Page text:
Covering over 40 percent of the country, the Panama rainforest – tropical and wildlife-rich – is a haven of biodiversity. Packed full of playful monkeys, dazzling birds and some extraordinary plant life, the majority of the rainforests lie within the boundaries of the country’s sixteen national parks and numerous reserves. From the jade-coloured cloud forests that carpet the Chiriquí Highlands of western Panama to the vast untamed wilderness of the Darién, there’s plenty to explore.
The challenge is access; unlike in neighbouring Costa Rica, Panama’s rainforest national parks are seriously underdeveloped, lacking well marked or maintained trails, maps, places to stay, or much in the way of tourist information. There’s no doubt that this can be frustrating at times. The upside, however, is that when you do manage to get into the forest, you may easily have it all to yourself.
Tropical rainforests by definition lie within the tropics – where Panama is firmly located – and receive over 2,000mm of rain throughout the year. The forest is characterised by a canopy layer some 30 metres above the forest floor, dripping with dangling vines and lianas.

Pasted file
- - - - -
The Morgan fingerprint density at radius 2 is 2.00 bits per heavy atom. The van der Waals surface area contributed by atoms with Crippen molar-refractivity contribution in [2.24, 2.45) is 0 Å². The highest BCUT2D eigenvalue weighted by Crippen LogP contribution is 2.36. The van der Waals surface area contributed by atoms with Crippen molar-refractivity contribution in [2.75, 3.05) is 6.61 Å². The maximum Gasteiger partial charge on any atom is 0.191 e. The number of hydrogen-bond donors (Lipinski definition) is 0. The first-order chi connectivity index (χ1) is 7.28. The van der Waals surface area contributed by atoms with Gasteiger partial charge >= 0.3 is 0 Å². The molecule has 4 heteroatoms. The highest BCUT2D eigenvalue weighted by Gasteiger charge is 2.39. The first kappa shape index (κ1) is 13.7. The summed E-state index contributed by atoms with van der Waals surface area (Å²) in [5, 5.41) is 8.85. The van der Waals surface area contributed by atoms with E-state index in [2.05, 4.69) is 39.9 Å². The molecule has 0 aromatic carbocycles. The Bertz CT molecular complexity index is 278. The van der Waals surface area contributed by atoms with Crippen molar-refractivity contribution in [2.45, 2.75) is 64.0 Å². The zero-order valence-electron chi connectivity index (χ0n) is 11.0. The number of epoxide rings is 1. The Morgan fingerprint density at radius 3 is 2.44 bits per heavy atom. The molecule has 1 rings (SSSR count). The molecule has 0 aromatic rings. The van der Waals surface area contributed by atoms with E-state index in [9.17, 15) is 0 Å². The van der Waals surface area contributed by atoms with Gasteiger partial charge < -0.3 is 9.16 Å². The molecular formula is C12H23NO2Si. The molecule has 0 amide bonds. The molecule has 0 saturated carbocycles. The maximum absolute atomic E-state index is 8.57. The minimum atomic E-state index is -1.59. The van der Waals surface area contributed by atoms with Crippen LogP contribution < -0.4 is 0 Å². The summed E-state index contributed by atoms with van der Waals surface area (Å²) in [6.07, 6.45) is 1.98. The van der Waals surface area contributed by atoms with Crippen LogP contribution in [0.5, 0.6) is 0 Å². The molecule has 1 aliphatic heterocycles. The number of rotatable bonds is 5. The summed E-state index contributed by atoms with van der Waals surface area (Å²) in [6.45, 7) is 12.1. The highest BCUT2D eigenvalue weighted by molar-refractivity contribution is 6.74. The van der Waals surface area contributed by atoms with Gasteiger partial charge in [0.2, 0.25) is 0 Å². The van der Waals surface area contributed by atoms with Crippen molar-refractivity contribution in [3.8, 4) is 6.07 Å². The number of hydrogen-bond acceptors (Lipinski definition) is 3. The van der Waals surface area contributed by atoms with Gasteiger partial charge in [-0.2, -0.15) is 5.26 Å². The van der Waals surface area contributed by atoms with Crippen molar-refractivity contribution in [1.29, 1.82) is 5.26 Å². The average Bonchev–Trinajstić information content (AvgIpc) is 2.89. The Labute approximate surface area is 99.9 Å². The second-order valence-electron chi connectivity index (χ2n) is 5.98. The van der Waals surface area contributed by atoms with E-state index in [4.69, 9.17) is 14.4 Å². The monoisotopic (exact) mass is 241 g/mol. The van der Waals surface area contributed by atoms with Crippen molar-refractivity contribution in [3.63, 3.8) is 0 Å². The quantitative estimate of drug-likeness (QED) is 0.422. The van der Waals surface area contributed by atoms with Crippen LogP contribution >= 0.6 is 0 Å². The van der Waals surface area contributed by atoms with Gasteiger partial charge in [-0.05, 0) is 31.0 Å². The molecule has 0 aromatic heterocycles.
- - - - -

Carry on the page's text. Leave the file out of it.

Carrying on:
Cloud forest (also known as high montane forest) is a type of rainforest generally found at an altitude of between 2,500 and 3,000 metres. Fairytale-like, cloud forests are often swathed in mist, rich in evergreen ferns, mosses, lichens, bromeliads and orchids, and teeming with hummingbirds.
Use of the word ‘jungle’ these days tends to be confined to Hollywood movies conjuring up images of danger and derring-do: Tarzan, Indiana Jones,King Kong… depending on your frame of reference. Jungle generally refers to secondary forest, with dense undergrowth that takes over once the forest canopy is disturbed, allowing in light that provokes rapid plant growth below.
Panama plays host to some of the most easily accessible rainforest on the planet. Even if you base your stay in sky-scraper-ridden Panama City, you can savour your first slice of tropical forest within the city confines, in the Parque Metropolitano. An early morning stroll along the network of short trails can be rewarded by glimpses of coatis and agoutis snaffling about in the undergrowth, or sloths entwined round branches and an array of colourful birds flitting through the treetops. This should whet your appetite for exploring more extensive rainforest only an hour’s drive away, in the national parks that flank Panama’s world-famous canal. Several operators offer day-trips that allow even those new to the tropics to soak up the sounds and sights of the rainforest, without foregoing the comforts of city living.
Parque Nacional Soberanía is the most popular destination, offering several hiking trails through lush tropical forest, notably the Holy Grail of Panama birding, the Camino de Oleoducto (Pipeline Trail). Accessible by public transport from Panama City, you can easily wander along this flat gravel trail on your own, keeping your eyes peeled for exotic birds such as trogons and toucans, and monkeys cavorting in the canopy, though you’ll spot more in the company of a guide. Either way, possessing a pair of binoculars will ease the task.